Virtually unchanged in design for many hundreds of years, Staddle Stones, (also known as mushroom stones) were originally used to raise barns and granaries off the ground.
This kept the produce from spoilage by damp, and also prevented mice and other vermin from interfering with it, as they couldn't climb past the staddle stone caps.
Due to regional influences,they come in various types of stone with slight variations of form. They are extremely popular as garden ornaments especially in rural areas such as The Cotswolds and The West Country (UK).
In Middle English staddle or stadle is stathel, from Old English stathol, a foundation, support or trunk of a tree.
Staddle stones used as garden ornaments. Source here
An old barn supported on several Staddle Stones at Boscombe, Wiltshire. Source here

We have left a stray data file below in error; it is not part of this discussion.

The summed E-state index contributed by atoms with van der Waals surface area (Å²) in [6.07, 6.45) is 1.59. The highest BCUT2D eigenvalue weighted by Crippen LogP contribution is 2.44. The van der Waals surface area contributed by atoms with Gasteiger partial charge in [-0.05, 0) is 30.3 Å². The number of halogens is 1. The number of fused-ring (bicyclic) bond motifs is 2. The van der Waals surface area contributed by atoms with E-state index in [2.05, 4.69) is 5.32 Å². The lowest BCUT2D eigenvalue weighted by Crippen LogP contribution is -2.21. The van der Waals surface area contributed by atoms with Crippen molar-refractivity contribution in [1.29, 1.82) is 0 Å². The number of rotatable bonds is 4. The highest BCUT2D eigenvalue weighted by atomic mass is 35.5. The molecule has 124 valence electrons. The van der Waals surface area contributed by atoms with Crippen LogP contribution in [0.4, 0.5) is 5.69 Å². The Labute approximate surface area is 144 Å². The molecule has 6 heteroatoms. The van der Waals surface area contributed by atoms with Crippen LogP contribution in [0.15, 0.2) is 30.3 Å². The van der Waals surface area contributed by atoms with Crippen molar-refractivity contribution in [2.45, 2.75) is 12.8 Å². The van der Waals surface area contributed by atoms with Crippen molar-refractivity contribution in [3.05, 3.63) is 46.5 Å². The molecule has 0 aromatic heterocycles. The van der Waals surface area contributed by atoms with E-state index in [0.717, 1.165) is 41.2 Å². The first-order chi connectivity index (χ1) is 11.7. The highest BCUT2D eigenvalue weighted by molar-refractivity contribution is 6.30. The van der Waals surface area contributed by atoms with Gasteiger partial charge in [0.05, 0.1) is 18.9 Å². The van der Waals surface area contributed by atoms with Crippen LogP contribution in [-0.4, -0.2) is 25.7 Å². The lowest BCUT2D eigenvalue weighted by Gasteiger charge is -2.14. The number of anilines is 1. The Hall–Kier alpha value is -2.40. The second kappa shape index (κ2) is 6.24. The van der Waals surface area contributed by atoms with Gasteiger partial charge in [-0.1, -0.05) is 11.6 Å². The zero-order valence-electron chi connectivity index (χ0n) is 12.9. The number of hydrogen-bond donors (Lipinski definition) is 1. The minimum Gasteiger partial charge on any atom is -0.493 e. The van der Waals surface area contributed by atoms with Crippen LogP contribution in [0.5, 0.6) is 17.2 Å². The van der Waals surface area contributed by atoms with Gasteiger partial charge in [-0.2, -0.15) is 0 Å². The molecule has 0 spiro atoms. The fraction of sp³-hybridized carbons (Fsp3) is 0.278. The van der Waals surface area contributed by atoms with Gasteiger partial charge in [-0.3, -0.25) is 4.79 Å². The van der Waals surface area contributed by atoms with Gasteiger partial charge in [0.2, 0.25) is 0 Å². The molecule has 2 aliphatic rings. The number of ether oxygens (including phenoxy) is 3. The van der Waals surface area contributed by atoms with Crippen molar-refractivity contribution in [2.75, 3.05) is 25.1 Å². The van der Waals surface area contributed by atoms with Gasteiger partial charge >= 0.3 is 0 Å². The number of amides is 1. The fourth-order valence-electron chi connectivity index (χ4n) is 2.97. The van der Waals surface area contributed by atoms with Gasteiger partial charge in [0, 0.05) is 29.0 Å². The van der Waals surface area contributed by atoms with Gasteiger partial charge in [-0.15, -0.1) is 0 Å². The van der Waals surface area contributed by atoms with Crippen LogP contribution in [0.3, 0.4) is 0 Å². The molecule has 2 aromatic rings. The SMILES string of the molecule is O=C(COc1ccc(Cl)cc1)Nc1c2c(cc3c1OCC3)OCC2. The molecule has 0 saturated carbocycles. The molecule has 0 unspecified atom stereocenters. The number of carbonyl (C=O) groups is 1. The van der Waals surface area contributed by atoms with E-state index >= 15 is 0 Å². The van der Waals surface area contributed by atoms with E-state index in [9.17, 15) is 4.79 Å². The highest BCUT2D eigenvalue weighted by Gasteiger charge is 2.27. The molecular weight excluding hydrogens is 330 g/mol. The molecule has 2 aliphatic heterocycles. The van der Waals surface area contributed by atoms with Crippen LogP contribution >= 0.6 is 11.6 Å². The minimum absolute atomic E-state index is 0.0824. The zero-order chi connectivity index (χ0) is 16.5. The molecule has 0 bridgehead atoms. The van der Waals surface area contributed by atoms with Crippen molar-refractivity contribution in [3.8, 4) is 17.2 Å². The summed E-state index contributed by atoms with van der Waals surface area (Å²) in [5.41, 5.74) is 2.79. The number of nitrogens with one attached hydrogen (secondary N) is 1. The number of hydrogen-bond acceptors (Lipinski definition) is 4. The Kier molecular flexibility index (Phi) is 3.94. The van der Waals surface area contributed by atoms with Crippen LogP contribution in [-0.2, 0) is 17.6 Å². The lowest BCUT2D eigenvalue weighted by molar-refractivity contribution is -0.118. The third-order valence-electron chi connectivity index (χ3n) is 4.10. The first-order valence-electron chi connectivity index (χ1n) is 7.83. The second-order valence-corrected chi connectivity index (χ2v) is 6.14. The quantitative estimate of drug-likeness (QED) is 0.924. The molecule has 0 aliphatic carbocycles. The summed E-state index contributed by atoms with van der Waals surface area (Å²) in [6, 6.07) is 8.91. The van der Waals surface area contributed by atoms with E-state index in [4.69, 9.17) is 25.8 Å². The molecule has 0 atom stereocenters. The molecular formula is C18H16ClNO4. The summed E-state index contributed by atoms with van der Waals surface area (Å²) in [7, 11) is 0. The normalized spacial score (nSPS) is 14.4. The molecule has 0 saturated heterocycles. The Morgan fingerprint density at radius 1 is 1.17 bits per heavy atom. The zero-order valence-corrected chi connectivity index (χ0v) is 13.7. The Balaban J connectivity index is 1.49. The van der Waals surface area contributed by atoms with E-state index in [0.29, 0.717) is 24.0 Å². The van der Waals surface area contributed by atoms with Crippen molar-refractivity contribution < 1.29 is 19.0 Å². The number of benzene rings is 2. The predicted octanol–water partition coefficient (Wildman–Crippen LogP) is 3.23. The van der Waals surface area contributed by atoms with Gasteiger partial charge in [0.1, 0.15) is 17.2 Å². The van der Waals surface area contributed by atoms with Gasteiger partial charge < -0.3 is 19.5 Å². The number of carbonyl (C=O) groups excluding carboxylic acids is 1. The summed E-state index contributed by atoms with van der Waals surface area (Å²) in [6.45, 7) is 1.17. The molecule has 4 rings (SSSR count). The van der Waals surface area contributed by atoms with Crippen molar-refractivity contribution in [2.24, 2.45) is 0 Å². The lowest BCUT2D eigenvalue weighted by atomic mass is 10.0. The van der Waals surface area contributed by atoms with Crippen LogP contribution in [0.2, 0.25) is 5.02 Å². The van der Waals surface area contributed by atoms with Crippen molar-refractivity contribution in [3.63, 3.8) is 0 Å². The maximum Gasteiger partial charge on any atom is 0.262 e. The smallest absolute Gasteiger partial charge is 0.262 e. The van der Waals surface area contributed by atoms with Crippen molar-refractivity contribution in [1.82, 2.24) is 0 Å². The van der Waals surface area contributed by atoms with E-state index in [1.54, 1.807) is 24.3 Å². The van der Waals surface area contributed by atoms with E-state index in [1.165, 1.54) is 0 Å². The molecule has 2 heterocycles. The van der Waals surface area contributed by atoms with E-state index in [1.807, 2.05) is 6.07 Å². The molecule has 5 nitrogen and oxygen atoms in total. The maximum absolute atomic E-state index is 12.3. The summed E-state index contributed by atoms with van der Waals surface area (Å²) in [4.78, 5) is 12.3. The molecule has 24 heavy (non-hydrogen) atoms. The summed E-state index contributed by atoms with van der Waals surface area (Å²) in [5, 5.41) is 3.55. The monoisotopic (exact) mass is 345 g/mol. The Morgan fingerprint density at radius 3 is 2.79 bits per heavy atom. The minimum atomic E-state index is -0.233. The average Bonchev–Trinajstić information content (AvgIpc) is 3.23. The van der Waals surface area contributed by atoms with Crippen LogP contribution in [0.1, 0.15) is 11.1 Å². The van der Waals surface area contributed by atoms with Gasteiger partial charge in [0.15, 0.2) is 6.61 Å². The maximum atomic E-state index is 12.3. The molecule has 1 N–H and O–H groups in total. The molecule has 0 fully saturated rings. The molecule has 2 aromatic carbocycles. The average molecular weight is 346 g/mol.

A building sitting on staddle stones, at the Somerset Rural Life Museum. Source here
Granary, Weald & Downland Museum. Source here
Granary on staddle stones, Lower Bottom House Farm, Chalfont St Giles. Source here
A haystack standing on staddle stones. Source here
Assorted staddle stones Source here
A set of 6 staddle stones for sale. Source here
Nowadays these gorgeous ‘mushrooms’ are used as decorative garden ornaments.
‘Mushrooms’ in the garden. Source here
Staddlestones along the driveway. Source here
Staddle stones as a garden fence. Source here
Where to find staddle stones for sale?
Here are only a few addresses of so many to find in the UK.
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